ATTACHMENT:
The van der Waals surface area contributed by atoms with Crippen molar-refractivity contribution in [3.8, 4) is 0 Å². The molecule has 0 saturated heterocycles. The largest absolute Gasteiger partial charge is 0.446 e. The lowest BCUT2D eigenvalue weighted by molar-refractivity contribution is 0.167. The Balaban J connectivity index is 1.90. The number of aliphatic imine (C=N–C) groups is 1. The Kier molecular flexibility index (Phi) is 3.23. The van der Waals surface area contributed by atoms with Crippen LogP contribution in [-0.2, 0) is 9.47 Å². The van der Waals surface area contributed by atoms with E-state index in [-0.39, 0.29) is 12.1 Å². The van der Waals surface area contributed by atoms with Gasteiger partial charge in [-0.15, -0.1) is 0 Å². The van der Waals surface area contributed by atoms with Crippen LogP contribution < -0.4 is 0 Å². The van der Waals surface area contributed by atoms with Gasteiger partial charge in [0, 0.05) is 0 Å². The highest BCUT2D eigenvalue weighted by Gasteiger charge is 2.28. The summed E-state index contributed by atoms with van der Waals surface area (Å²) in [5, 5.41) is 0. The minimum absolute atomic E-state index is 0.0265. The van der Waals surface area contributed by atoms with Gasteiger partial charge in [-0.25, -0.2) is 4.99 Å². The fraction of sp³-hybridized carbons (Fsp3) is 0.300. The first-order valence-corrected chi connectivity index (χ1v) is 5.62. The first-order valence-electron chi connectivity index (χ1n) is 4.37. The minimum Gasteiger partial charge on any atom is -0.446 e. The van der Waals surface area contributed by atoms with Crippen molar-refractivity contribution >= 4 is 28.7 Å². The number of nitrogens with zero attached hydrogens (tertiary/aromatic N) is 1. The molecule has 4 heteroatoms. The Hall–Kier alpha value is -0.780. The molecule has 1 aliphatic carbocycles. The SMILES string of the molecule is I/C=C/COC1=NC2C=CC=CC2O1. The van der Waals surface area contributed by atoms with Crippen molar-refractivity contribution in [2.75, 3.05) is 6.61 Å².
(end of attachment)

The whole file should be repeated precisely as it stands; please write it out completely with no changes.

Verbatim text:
The van der Waals surface area contributed by atoms with Crippen molar-refractivity contribution in [3.8, 4) is 0 Å². The molecule has 0 saturated heterocycles. The largest absolute Gasteiger partial charge is 0.446 e. The lowest BCUT2D eigenvalue weighted by molar-refractivity contribution is 0.167. The Balaban J connectivity index is 1.90. The number of aliphatic imine (C=N–C) groups is 1. The Kier molecular flexibility index (Phi) is 3.23. The van der Waals surface area contributed by atoms with Crippen LogP contribution in [-0.2, 0) is 9.47 Å². The van der Waals surface area contributed by atoms with E-state index in [-0.39, 0.29) is 12.1 Å². The van der Waals surface area contributed by atoms with Gasteiger partial charge in [-0.15, -0.1) is 0 Å². The van der Waals surface area contributed by atoms with Crippen LogP contribution < -0.4 is 0 Å². The van der Waals surface area contributed by atoms with Gasteiger partial charge in [0, 0.05) is 0 Å². The highest BCUT2D eigenvalue weighted by Gasteiger charge is 2.28. The summed E-state index contributed by atoms with van der Waals surface area (Å²) in [5, 5.41) is 0. The minimum absolute atomic E-state index is 0.0265. The van der Waals surface area contributed by atoms with Gasteiger partial charge in [-0.25, -0.2) is 4.99 Å². The fraction of sp³-hybridized carbons (Fsp3) is 0.300. The first-order valence-corrected chi connectivity index (χ1v) is 5.62. The first-order valence-electron chi connectivity index (χ1n) is 4.37. The minimum Gasteiger partial charge on any atom is -0.446 e. The van der Waals surface area contributed by atoms with Crippen molar-refractivity contribution >= 4 is 28.7 Å². The number of nitrogens with zero attached hydrogens (tertiary/aromatic N) is 1. The molecule has 4 heteroatoms. The Hall–Kier alpha value is -0.780. The molecule has 1 aliphatic carbocycles. The SMILES string of the molecule is I/C=C/COC1=NC2C=CC=CC2O1. The van der Waals surface area contributed by atoms with Crippen molar-refractivity contribution in [2.75, 3.05) is 6.61 Å².